Each cell has its own printed circuit board to regulate voltage and current and a transformer that ramps up “from zero to 600 volts in a split second,” she says. “Each cell is controlled independently, and they work together.”
Based on sensor feedback, the module’s software designates four cells for separation while two are flushed with water and regenerated. A small pump and tank attached to each unit performs CIP during downtime “to make those membranes squeaky clean,” she adds. “Membranes are replaced annually at a small fraction of the cost of conventional ones.”
Trials are underway at three dairy companies that plan to open new plants in 2018, and “a couple of companies” are negotiating pilot studies with an eye toward early-2017 commissioning, says Choudhary. “We not looking to process every gallon of permeate,” only waste streams from dairies that see an opportunity to deliver high-purity lactose for pharmaceutical use and lactic acid for bioplastics. “If it wasn’t for my daughter, I never would have thought about the dairy industry,” she reflects.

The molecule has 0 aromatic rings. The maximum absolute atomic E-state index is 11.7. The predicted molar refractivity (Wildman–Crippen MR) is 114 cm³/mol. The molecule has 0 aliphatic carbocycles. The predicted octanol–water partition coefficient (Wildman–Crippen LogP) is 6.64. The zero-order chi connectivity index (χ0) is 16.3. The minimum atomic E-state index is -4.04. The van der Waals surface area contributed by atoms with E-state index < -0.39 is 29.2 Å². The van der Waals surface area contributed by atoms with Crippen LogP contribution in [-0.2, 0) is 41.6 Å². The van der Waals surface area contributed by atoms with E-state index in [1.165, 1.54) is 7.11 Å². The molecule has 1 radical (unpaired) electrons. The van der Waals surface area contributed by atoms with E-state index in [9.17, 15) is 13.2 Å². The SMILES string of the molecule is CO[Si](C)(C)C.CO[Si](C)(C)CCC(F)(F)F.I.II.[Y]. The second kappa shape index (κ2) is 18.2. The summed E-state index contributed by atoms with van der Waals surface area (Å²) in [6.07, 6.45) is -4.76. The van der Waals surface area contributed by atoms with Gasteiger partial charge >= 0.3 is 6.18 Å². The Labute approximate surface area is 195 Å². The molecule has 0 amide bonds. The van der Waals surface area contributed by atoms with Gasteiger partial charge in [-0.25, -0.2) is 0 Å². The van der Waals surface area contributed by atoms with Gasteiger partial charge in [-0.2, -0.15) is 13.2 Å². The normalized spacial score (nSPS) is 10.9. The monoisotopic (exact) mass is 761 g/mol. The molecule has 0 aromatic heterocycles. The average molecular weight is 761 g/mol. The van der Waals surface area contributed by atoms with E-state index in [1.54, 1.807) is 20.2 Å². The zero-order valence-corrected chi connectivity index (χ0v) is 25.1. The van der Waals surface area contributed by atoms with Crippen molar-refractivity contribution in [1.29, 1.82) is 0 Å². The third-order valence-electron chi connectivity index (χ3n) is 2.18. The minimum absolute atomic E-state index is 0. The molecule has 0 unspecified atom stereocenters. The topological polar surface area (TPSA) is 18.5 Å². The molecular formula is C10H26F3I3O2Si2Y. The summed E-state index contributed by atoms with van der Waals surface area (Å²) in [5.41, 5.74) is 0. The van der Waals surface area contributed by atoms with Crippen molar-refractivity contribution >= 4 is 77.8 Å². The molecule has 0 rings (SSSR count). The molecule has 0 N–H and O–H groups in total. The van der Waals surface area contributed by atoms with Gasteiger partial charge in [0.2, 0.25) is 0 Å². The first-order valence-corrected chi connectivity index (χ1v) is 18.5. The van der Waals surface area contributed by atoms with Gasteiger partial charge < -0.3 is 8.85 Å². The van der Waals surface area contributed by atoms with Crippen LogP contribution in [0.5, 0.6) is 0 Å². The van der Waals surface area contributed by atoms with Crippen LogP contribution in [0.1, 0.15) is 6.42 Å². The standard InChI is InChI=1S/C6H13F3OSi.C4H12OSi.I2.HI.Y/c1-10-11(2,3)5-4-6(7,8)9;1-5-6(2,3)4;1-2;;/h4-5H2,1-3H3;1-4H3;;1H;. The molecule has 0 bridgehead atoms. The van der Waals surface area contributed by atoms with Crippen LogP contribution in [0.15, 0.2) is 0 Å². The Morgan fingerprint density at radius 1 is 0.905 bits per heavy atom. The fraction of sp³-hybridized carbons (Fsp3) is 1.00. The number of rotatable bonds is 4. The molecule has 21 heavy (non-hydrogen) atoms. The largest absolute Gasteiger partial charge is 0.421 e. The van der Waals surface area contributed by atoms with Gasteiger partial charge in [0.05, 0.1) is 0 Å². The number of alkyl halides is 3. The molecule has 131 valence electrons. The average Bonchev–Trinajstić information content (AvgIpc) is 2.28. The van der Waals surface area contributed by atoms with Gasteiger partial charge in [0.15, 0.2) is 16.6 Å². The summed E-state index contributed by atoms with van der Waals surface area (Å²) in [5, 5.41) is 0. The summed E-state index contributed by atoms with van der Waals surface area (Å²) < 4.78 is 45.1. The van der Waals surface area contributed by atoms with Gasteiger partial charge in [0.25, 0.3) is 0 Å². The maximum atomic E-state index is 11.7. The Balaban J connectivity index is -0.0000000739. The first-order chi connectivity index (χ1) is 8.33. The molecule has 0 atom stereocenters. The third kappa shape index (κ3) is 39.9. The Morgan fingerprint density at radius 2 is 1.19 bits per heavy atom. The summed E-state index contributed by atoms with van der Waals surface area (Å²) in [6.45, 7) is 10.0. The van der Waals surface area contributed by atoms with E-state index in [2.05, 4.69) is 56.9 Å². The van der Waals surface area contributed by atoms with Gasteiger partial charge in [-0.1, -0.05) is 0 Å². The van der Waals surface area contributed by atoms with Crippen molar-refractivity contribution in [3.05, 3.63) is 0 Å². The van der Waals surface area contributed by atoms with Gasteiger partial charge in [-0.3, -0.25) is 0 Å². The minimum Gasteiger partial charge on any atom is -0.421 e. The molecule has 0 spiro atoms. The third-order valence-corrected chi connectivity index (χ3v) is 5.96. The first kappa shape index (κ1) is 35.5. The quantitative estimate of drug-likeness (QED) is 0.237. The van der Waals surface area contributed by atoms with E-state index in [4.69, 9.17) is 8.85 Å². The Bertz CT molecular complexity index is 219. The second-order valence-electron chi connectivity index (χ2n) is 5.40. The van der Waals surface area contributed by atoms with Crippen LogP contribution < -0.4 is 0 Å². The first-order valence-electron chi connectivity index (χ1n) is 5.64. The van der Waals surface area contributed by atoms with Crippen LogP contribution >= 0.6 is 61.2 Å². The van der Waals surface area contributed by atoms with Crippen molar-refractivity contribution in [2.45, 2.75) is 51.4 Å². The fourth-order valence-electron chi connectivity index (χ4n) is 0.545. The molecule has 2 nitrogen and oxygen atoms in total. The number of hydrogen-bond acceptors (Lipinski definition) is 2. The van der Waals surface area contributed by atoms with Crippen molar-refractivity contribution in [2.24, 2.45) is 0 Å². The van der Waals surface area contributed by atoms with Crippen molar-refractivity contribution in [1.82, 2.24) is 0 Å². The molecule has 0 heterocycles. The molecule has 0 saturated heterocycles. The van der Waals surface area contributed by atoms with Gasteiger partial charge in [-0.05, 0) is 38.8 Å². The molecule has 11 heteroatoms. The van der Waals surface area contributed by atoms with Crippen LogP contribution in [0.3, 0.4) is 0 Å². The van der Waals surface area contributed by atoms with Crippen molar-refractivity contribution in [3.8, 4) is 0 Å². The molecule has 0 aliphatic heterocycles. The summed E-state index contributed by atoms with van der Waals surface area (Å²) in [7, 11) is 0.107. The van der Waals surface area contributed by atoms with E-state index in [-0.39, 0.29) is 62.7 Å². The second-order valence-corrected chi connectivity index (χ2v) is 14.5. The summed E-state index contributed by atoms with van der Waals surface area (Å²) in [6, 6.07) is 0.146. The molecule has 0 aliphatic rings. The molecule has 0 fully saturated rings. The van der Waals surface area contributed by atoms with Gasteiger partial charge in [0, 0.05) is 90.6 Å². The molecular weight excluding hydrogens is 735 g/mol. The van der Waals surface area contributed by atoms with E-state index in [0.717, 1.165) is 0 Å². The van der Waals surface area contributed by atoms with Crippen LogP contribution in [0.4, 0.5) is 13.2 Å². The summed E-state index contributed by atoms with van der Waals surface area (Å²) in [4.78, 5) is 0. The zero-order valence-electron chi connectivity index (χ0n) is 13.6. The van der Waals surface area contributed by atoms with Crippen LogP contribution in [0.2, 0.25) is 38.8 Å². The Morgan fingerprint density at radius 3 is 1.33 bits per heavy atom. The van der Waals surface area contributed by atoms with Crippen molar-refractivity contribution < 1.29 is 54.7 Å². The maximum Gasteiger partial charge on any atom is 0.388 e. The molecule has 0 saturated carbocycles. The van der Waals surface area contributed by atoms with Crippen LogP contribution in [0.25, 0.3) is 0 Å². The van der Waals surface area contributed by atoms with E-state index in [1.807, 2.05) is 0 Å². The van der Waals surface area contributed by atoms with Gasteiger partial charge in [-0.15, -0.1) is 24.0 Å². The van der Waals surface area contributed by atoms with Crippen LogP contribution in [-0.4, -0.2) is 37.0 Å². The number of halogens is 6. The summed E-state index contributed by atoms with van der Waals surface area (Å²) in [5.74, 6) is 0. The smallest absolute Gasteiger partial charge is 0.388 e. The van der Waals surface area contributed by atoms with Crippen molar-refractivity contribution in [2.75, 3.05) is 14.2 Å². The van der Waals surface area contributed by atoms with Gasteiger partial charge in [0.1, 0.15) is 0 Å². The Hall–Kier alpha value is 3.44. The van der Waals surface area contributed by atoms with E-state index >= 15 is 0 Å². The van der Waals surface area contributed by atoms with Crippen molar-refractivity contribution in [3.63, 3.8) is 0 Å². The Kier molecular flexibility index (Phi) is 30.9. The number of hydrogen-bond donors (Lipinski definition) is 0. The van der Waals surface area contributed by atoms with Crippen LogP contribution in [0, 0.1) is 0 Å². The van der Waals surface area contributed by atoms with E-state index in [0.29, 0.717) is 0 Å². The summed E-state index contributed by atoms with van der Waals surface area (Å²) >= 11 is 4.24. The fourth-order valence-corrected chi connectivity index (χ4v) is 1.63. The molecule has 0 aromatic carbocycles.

Ice, ice baby
Technical advances languish when developers fail to provide a complete solution. Such was the case with ice pigging, a concept developed at the University of Bristol in the UK.
Suez Advanced Solutions, a London-based firm specializing in municipal water systems, licensed Bristol’s intellectual property and complemented it with a mechanical system to provide a turnkey solution seven years ago. Since then, the technology has cleared lime and other deposits in water lines running up to five miles.